• 2
    @Cheersandhth.-Alf Whether or not it's a value is out of the question, but where does it say it's a null pointer value? – Baum mit Augen Feb 21 '18 at 11:17
  • 3
    I need new eyes. Sorry for the confusion! – Cheers and hth. - Alf Feb 21 '18 at 11:23
7

nullptr is a null pointer literal, and although the result of converting nullptr to a pointer type is the null pointer value, nullptr itself isn't of a pointer type, but of type std::nullptr_t. The arithmetic works if you do convert the nullptr to a pointer type:

0 + (int*)nullptr; 
(int*)nullptr - (int*)nullptr;

Can the NULL macro actually be a nullptr?

Yes, because nullptr is a null pointer literal.

Note that prior to C++11, the all of the null pointer literals in C++ happened to also be integer literals, so this bad code: char c = NULL; used to work in practice. If NULL is defined as nullptr, that code no longer works.

6

For addition, either both operands shall have arithmetic or unscoped enumeration type, or one operand shall be a pointer to a completely-defined object type and the other shall have integral or unscoped enumeration type.

For subtraction, one of the following shall hold:
(2.1) both operands have arithmetic or unscoped enumeration type; or
(2.2) both operands are pointers to cv-qualified or cv-unqualified versions of the same completely-defined object type; or
(2.3) the left operand is a pointer to a completely-defined object type and the right operand has integral or unscoped enumeration type.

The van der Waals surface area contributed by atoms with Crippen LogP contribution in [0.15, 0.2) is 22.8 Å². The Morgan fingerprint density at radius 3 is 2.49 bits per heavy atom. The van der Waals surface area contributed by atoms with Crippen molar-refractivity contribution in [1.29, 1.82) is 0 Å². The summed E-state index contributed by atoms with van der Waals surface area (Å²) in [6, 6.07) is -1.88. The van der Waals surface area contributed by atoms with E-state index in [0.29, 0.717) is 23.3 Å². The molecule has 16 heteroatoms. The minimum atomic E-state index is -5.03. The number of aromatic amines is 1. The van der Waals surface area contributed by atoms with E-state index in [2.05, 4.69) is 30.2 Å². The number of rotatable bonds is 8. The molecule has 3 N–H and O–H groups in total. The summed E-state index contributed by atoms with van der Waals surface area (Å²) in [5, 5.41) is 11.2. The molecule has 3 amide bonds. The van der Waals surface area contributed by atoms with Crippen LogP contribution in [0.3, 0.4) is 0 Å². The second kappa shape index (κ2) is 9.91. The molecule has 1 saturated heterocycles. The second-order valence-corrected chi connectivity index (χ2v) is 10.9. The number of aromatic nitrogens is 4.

std::nullptr_t is none of those, hence std::nullptr cannot participate in additive operations.

Note that not even all pointer values can participate. For example, function pointer values and void pointer values cannot, even though either can be a null pointer value.

5

The keyword nullptr denotes the pointer literal. It is a prvalue of type std::nullptr_t. There exist implicit conversions from nullptr to null pointer value of any pointer type and any pointer to member type. nullptr itself is not a pointer value nor pointer. Thus arithmetic operations are not applicable to nullptr.

  • so 8.5.6/7 does not apply to nullptr because it is not a null pointer value? (deleted this comment after reading Baums answer and repostet after reading the discussion below that answer ;) – user463035818 Feb 21 '18 at 11:08
  • If nullptr is of std::nullptr_t type, and not of a pointer type, how is it a pointer literal? You may want to think about rephrasing a bit to be more accurate. – StoryTeller Feb 21 '18 at 11:09
  • @user463035818 Yes, you are correct. A prvalue (“pure” rvalue) is an rvalue that is not an xvalue. [Example: The result of calling a function whose return type is not a reference is a prvalue] - copied from here stackoverflow.com/questions/3601602/… – S.M. Feb 21 '18 at 11:10
  • @StoryTeller NULL is implementation-defined null pointer constant. nullptr_t is the type of the null pointer literal nullptr, like char is the type of char literal 'a', or const char const * is the type of the string literal "abc". – S.M. Feb 21 '18 at 11:15
  • I don't think you got what I was aiming for. Literals are typed values. Since nullptr_t is not a pointer type, nullptr can't be a pointer literal. – StoryTeller Feb 21 '18 at 11:17